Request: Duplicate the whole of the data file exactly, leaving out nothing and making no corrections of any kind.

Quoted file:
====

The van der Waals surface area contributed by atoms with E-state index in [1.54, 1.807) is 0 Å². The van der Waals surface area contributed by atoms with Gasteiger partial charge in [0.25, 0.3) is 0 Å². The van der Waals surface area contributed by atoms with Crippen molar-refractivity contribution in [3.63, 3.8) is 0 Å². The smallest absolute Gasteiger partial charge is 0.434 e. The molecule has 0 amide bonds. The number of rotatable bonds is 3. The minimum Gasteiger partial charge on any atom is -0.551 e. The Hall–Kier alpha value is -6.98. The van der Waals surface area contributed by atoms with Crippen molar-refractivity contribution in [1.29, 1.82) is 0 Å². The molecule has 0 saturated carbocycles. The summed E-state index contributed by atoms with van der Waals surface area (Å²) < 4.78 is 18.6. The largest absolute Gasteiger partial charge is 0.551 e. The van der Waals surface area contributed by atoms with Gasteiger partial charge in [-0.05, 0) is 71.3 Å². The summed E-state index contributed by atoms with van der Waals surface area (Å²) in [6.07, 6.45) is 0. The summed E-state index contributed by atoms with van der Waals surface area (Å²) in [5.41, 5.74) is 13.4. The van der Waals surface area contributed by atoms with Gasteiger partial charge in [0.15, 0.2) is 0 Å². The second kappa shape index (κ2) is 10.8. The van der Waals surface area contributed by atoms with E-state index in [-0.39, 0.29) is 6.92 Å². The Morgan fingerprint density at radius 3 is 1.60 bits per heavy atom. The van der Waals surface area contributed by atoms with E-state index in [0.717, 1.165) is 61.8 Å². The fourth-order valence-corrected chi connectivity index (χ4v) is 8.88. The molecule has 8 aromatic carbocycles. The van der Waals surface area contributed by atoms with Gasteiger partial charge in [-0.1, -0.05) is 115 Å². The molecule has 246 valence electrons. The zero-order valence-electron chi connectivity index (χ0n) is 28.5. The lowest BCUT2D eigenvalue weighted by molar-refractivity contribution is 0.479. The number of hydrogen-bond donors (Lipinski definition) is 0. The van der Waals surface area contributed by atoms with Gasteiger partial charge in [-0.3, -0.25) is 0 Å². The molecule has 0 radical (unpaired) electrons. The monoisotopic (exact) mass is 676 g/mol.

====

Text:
The van der Waals surface area contributed by atoms with E-state index in [1.54, 1.807) is 0 Å². The van der Waals surface area contributed by atoms with Gasteiger partial charge in [0.25, 0.3) is 0 Å². The van der Waals surface area contributed by atoms with Crippen molar-refractivity contribution in [3.63, 3.8) is 0 Å². The smallest absolute Gasteiger partial charge is 0.434 e. The molecule has 0 amide bonds. The number of rotatable bonds is 3. The minimum Gasteiger partial charge on any atom is -0.551 e. The Hall–Kier alpha value is -6.98. The van der Waals surface area contributed by atoms with Crippen molar-refractivity contribution in [1.29, 1.82) is 0 Å². The molecule has 0 saturated carbocycles. The summed E-state index contributed by atoms with van der Waals surface area (Å²) < 4.78 is 18.6. The largest absolute Gasteiger partial charge is 0.551 e. The van der Waals surface area contributed by atoms with Gasteiger partial charge in [-0.05, 0) is 71.3 Å². The summed E-state index contributed by atoms with van der Waals surface area (Å²) in [6.07, 6.45) is 0. The summed E-state index contributed by atoms with van der Waals surface area (Å²) in [5.41, 5.74) is 13.4. The van der Waals surface area contributed by atoms with Gasteiger partial charge in [0.15, 0.2) is 0 Å². The second kappa shape index (κ2) is 10.8. The van der Waals surface area contributed by atoms with E-state index in [-0.39, 0.29) is 6.92 Å². The Morgan fingerprint density at radius 3 is 1.60 bits per heavy atom. The van der Waals surface area contributed by atoms with E-state index in [0.717, 1.165) is 61.8 Å². The fourth-order valence-corrected chi connectivity index (χ4v) is 8.88. The molecule has 8 aromatic carbocycles. The van der Waals surface area contributed by atoms with Gasteiger partial charge in [-0.1, -0.05) is 115 Å². The molecule has 246 valence electrons. The zero-order valence-electron chi connectivity index (χ0n) is 28.5. The lowest BCUT2D eigenvalue weighted by molar-refractivity contribution is 0.479. The number of hydrogen-bond donors (Lipinski definition) is 0. The van der Waals surface area contributed by atoms with Gasteiger partial charge in [-0.3, -0.25) is 0 Å². The molecule has 0 radical (unpaired) electrons. The monoisotopic (exact) mass is 676 g/mol.